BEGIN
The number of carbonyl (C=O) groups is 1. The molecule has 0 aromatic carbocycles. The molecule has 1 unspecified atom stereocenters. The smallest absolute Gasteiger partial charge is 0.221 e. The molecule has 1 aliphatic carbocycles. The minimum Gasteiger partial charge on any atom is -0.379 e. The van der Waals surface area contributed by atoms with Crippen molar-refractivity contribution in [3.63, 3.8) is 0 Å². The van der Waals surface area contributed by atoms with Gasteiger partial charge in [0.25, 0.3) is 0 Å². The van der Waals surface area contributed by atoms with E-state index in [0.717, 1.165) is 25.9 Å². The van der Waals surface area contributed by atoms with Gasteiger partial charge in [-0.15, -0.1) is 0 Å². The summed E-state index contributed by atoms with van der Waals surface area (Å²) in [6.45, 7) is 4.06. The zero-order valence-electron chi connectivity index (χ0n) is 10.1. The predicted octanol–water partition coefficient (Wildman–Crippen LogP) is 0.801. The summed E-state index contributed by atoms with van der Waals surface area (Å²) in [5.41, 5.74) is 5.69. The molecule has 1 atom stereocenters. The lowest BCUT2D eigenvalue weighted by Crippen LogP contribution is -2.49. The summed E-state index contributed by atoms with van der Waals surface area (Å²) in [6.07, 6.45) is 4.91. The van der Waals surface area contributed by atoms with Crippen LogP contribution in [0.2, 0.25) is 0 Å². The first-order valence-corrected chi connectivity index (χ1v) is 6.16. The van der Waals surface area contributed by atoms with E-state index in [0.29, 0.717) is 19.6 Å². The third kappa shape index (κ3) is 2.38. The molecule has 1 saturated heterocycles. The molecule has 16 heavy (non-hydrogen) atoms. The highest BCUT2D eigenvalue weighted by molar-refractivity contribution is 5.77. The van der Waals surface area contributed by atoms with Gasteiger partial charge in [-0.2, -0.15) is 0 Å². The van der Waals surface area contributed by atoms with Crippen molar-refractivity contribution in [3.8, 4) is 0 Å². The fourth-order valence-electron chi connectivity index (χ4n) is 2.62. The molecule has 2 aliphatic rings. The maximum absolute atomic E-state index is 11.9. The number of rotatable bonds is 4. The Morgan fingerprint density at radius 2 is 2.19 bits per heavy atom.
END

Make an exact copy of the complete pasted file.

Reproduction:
The number of carbonyl (C=O) groups is 1. The molecule has 0 aromatic carbocycles. The molecule has 1 unspecified atom stereocenters. The smallest absolute Gasteiger partial charge is 0.221 e. The molecule has 1 aliphatic carbocycles. The minimum Gasteiger partial charge on any atom is -0.379 e. The van der Waals surface area contributed by atoms with Crippen molar-refractivity contribution in [3.63, 3.8) is 0 Å². The van der Waals surface area contributed by atoms with Gasteiger partial charge in [0.25, 0.3) is 0 Å². The van der Waals surface area contributed by atoms with E-state index in [0.717, 1.165) is 25.9 Å². The van der Waals surface area contributed by atoms with Gasteiger partial charge in [-0.15, -0.1) is 0 Å². The summed E-state index contributed by atoms with van der Waals surface area (Å²) in [6.45, 7) is 4.06. The zero-order valence-electron chi connectivity index (χ0n) is 10.1. The predicted octanol–water partition coefficient (Wildman–Crippen LogP) is 0.801. The summed E-state index contributed by atoms with van der Waals surface area (Å²) in [5.41, 5.74) is 5.69. The molecule has 1 atom stereocenters. The lowest BCUT2D eigenvalue weighted by Crippen LogP contribution is -2.49. The summed E-state index contributed by atoms with van der Waals surface area (Å²) in [6.07, 6.45) is 4.91. The van der Waals surface area contributed by atoms with Crippen LogP contribution in [0.2, 0.25) is 0 Å². The first-order valence-corrected chi connectivity index (χ1v) is 6.16. The van der Waals surface area contributed by atoms with E-state index in [0.29, 0.717) is 19.6 Å². The third kappa shape index (κ3) is 2.38. The molecule has 1 saturated heterocycles. The molecule has 16 heavy (non-hydrogen) atoms. The highest BCUT2D eigenvalue weighted by molar-refractivity contribution is 5.77. The van der Waals surface area contributed by atoms with Gasteiger partial charge in [-0.2, -0.15) is 0 Å². The van der Waals surface area contributed by atoms with Crippen molar-refractivity contribution in [3.8, 4) is 0 Å². The fourth-order valence-electron chi connectivity index (χ4n) is 2.62. The molecule has 2 aliphatic rings. The maximum absolute atomic E-state index is 11.9. The number of rotatable bonds is 4. The Morgan fingerprint density at radius 2 is 2.19 bits per heavy atom.